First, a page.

Voltage, this is a corrobating evidence of what I have said. I just came across this book yesterday and felt posting it for the benefit of all.
Title: Africa: A continent self-destructs
Sub-title: The Slave Trade, Colonialism and the Cold War
The Cold War
"Just as the African slave trade proceeded seamlessly to colonial rule, so colonialism segued into the doctrinaire conduct of the Cold War. When, in the 1960s, most African states attained independence, the United States and the Soviet Union (and often European states) moved into the vacuum created by the departure of the imperialoists and extended the ethnic and tribal divisions so that their own interests could be served. Colonialization was replaced by a form of Cold War neocolonialism---control of the new nations (or the old ones, for that matter) of Africa via their economies and through the national elites who had been cultivated by the Europeans. One superpower would buttress the elited empowered by the colonial authorities, while the other often backed the opposition, as each supported a different client and a different agenda. If elites could not be controlled they were often dismissed or eliminated, replaced by other more patronizing to the superpowers. In Somalia and Ethiopia (a nation never traditionally colonized), for example, different politicians were served by one or the other of the major powers. By continuing the colonial intrusions, while pouring billions of dollars worth of weaponry into client states, superpowers trained political elites to use the arms to support the vital interests of the respective superpower and to resist competing indigenous forces....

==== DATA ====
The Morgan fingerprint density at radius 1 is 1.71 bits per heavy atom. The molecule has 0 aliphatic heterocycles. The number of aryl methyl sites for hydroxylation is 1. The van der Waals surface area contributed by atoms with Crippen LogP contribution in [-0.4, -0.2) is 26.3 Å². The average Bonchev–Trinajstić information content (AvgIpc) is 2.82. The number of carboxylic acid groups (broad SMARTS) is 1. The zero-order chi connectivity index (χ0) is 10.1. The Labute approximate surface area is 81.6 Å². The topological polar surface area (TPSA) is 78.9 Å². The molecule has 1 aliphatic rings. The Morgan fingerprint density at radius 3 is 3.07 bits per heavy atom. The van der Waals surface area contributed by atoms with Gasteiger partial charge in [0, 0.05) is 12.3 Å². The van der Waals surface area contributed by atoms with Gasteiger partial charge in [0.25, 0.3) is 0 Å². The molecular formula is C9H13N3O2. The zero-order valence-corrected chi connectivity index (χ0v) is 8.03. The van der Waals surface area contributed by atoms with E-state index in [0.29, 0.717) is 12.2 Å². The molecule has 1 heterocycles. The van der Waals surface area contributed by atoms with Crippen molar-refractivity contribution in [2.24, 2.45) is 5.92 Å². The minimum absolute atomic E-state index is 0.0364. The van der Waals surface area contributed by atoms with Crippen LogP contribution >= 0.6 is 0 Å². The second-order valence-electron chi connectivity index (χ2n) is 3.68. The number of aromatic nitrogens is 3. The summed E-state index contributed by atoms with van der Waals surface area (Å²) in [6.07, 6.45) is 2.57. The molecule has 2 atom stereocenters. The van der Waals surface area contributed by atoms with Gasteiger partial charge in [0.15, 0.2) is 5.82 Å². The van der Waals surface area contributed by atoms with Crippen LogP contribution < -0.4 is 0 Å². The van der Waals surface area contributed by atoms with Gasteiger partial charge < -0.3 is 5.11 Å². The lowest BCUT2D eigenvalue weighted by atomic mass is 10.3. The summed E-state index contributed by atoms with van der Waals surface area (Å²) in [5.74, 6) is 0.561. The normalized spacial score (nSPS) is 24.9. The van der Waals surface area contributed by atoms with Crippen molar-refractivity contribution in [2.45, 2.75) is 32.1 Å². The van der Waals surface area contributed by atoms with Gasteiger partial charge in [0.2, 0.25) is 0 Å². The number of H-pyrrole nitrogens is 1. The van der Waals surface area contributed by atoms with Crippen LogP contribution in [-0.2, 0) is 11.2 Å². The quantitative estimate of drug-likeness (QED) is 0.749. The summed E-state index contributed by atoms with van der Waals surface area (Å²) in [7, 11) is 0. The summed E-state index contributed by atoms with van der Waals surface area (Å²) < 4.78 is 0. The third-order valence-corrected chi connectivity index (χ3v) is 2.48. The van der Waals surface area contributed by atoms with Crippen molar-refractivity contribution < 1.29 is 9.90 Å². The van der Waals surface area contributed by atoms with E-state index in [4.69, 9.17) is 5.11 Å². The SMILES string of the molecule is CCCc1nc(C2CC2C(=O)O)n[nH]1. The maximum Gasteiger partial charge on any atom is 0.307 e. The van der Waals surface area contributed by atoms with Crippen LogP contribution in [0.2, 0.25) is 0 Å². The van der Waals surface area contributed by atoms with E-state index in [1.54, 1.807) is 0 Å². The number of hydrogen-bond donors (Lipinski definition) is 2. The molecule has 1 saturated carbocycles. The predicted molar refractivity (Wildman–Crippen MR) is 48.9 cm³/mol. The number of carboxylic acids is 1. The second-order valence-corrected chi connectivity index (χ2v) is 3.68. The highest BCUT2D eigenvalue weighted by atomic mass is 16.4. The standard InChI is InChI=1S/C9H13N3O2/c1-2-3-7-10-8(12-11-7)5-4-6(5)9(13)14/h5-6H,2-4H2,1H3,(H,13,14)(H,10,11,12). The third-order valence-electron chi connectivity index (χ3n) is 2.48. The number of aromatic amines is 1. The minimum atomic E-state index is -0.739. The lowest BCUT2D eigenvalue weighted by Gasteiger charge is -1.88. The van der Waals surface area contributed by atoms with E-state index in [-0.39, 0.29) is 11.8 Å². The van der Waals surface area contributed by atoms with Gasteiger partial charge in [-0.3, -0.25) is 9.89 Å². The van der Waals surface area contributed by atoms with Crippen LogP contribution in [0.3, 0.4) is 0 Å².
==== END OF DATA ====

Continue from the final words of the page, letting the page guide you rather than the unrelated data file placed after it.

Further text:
Years later all this military hardware would be used against domestic opponents as Somalia entered a period of ferocious civil strife in 1991 that continues today, while from 1998 to 2001 Ethiopia and Eritrea engaged in one of Africa's bloodiest wars. Russia, one of the successor states to the now-defunct Soviet Union, and the United States have only their Cold War military policies to blame for the anarchy that presently passes for government rule in Somalia and the blistery destructive war that convulsed Ethiopia and Eritrea. Many other African states, as the evidence will demonstrate, have been left reeling by the hangover generated by the Cold War policies. It is a repugnant heritage."